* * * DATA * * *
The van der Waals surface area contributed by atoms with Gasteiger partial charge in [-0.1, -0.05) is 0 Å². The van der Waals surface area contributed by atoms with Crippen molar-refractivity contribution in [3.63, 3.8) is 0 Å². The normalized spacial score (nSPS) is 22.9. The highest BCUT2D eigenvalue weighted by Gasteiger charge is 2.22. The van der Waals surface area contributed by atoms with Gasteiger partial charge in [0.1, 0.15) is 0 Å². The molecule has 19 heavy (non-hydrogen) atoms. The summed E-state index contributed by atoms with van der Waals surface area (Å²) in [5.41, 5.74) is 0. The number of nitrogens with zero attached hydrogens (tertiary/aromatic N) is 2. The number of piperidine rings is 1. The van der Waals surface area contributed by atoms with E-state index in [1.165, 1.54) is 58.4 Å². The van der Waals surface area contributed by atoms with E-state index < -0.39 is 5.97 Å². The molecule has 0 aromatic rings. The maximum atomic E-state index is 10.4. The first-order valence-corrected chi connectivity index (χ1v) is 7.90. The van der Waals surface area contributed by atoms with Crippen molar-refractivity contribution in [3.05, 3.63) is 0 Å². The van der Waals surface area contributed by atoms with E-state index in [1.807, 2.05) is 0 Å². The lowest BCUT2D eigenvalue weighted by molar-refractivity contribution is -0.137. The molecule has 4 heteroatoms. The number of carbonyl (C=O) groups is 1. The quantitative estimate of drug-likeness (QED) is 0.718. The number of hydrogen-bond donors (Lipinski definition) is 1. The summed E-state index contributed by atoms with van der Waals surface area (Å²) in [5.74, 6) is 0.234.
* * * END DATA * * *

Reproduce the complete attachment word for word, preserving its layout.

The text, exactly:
The van der Waals surface area contributed by atoms with Gasteiger partial charge in [-0.1, -0.05) is 0 Å². The van der Waals surface area contributed by atoms with Crippen molar-refractivity contribution in [3.63, 3.8) is 0 Å². The normalized spacial score (nSPS) is 22.9. The highest BCUT2D eigenvalue weighted by Gasteiger charge is 2.22. The van der Waals surface area contributed by atoms with Gasteiger partial charge in [0.1, 0.15) is 0 Å². The molecule has 19 heavy (non-hydrogen) atoms. The summed E-state index contributed by atoms with van der Waals surface area (Å²) in [5.41, 5.74) is 0. The number of nitrogens with zero attached hydrogens (tertiary/aromatic N) is 2. The number of piperidine rings is 1. The van der Waals surface area contributed by atoms with E-state index in [1.165, 1.54) is 58.4 Å². The van der Waals surface area contributed by atoms with E-state index < -0.39 is 5.97 Å². The molecule has 0 aromatic rings. The maximum atomic E-state index is 10.4. The first-order valence-corrected chi connectivity index (χ1v) is 7.90. The van der Waals surface area contributed by atoms with Crippen molar-refractivity contribution in [3.05, 3.63) is 0 Å². The van der Waals surface area contributed by atoms with E-state index in [1.807, 2.05) is 0 Å². The lowest BCUT2D eigenvalue weighted by molar-refractivity contribution is -0.137. The molecule has 4 heteroatoms. The number of carbonyl (C=O) groups is 1. The quantitative estimate of drug-likeness (QED) is 0.718. The number of hydrogen-bond donors (Lipinski definition) is 1. The summed E-state index contributed by atoms with van der Waals surface area (Å²) in [5.74, 6) is 0.234.